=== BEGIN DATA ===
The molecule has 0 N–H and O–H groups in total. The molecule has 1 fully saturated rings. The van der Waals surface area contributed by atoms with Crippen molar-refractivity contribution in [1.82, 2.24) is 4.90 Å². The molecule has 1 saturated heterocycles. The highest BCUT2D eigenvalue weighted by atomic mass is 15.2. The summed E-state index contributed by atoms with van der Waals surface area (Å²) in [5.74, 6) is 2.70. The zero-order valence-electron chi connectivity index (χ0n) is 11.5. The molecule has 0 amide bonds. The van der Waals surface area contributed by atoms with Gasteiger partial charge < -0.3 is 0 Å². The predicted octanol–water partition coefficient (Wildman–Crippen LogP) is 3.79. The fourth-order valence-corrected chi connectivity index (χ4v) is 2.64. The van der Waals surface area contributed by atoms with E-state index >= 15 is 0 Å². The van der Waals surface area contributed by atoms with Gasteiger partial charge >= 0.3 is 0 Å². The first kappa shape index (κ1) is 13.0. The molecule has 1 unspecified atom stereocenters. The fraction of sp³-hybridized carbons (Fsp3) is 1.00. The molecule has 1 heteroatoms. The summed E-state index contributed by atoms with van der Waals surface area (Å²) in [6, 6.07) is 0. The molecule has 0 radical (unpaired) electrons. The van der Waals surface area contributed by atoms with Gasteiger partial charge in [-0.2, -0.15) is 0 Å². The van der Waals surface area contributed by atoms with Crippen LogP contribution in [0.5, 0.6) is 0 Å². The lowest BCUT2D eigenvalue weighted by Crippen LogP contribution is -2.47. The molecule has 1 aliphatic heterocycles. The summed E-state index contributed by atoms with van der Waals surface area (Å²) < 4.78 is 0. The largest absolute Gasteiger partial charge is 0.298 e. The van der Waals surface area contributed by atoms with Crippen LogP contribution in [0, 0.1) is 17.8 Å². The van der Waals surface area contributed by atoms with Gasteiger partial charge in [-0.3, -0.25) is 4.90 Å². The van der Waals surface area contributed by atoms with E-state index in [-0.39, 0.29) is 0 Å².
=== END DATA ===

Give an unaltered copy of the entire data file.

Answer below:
The molecule has 0 N–H and O–H groups in total. The molecule has 1 fully saturated rings. The van der Waals surface area contributed by atoms with Crippen molar-refractivity contribution in [1.82, 2.24) is 4.90 Å². The molecule has 1 saturated heterocycles. The highest BCUT2D eigenvalue weighted by atomic mass is 15.2. The summed E-state index contributed by atoms with van der Waals surface area (Å²) in [5.74, 6) is 2.70. The zero-order valence-electron chi connectivity index (χ0n) is 11.5. The molecule has 0 amide bonds. The van der Waals surface area contributed by atoms with Gasteiger partial charge < -0.3 is 0 Å². The predicted octanol–water partition coefficient (Wildman–Crippen LogP) is 3.79. The fourth-order valence-corrected chi connectivity index (χ4v) is 2.64. The van der Waals surface area contributed by atoms with E-state index >= 15 is 0 Å². The van der Waals surface area contributed by atoms with Gasteiger partial charge >= 0.3 is 0 Å². The first kappa shape index (κ1) is 13.0. The molecule has 1 unspecified atom stereocenters. The fraction of sp³-hybridized carbons (Fsp3) is 1.00. The molecule has 1 heteroatoms. The summed E-state index contributed by atoms with van der Waals surface area (Å²) in [6, 6.07) is 0. The molecule has 0 radical (unpaired) electrons. The van der Waals surface area contributed by atoms with Gasteiger partial charge in [-0.2, -0.15) is 0 Å². The van der Waals surface area contributed by atoms with Crippen LogP contribution in [0.5, 0.6) is 0 Å². The lowest BCUT2D eigenvalue weighted by Crippen LogP contribution is -2.47. The molecule has 1 aliphatic heterocycles. The summed E-state index contributed by atoms with van der Waals surface area (Å²) < 4.78 is 0. The largest absolute Gasteiger partial charge is 0.298 e. The van der Waals surface area contributed by atoms with Crippen LogP contribution in [0, 0.1) is 17.8 Å². The van der Waals surface area contributed by atoms with Gasteiger partial charge in [-0.3, -0.25) is 4.90 Å². The van der Waals surface area contributed by atoms with E-state index in [-0.39, 0.29) is 0 Å².